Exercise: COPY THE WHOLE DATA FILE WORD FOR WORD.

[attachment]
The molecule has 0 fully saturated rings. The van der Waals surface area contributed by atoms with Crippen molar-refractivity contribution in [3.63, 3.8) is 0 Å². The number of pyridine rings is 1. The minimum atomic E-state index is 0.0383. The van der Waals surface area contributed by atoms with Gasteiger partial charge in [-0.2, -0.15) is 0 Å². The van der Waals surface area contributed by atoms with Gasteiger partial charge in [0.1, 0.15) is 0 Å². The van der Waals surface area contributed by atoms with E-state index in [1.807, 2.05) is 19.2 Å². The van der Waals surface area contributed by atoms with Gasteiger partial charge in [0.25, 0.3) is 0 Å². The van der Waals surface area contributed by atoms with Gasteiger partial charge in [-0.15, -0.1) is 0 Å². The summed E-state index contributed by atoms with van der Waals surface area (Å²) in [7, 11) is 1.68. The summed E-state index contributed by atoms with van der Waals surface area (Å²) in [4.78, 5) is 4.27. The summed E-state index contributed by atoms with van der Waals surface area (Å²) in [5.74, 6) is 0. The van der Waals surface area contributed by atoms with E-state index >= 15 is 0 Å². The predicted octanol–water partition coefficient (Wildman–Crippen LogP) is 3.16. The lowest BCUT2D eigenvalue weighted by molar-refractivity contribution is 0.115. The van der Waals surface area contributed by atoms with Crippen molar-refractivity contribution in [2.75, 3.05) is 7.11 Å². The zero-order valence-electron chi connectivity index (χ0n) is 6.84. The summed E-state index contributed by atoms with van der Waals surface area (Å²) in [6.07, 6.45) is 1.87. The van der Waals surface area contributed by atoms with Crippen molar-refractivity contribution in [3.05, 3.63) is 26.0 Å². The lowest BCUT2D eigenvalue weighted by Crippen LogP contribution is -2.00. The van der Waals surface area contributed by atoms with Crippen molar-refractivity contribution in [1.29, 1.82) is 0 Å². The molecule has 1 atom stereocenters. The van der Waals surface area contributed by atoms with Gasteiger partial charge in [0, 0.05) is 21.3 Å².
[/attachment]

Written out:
The molecule has 0 fully saturated rings. The van der Waals surface area contributed by atoms with Crippen molar-refractivity contribution in [3.63, 3.8) is 0 Å². The number of pyridine rings is 1. The minimum atomic E-state index is 0.0383. The van der Waals surface area contributed by atoms with Gasteiger partial charge in [-0.2, -0.15) is 0 Å². The van der Waals surface area contributed by atoms with Gasteiger partial charge in [0.1, 0.15) is 0 Å². The van der Waals surface area contributed by atoms with E-state index in [1.807, 2.05) is 19.2 Å². The van der Waals surface area contributed by atoms with Gasteiger partial charge in [0.25, 0.3) is 0 Å². The van der Waals surface area contributed by atoms with Gasteiger partial charge in [-0.15, -0.1) is 0 Å². The summed E-state index contributed by atoms with van der Waals surface area (Å²) in [7, 11) is 1.68. The summed E-state index contributed by atoms with van der Waals surface area (Å²) in [4.78, 5) is 4.27. The summed E-state index contributed by atoms with van der Waals surface area (Å²) in [5.74, 6) is 0. The van der Waals surface area contributed by atoms with E-state index >= 15 is 0 Å². The predicted octanol–water partition coefficient (Wildman–Crippen LogP) is 3.16. The lowest BCUT2D eigenvalue weighted by molar-refractivity contribution is 0.115. The van der Waals surface area contributed by atoms with Crippen molar-refractivity contribution in [2.75, 3.05) is 7.11 Å². The zero-order valence-electron chi connectivity index (χ0n) is 6.84. The summed E-state index contributed by atoms with van der Waals surface area (Å²) in [6.07, 6.45) is 1.87. The van der Waals surface area contributed by atoms with Crippen molar-refractivity contribution in [3.05, 3.63) is 26.0 Å². The lowest BCUT2D eigenvalue weighted by Crippen LogP contribution is -2.00. The van der Waals surface area contributed by atoms with Crippen molar-refractivity contribution in [1.29, 1.82) is 0 Å². The molecule has 1 atom stereocenters. The van der Waals surface area contributed by atoms with Gasteiger partial charge in [0, 0.05) is 21.3 Å².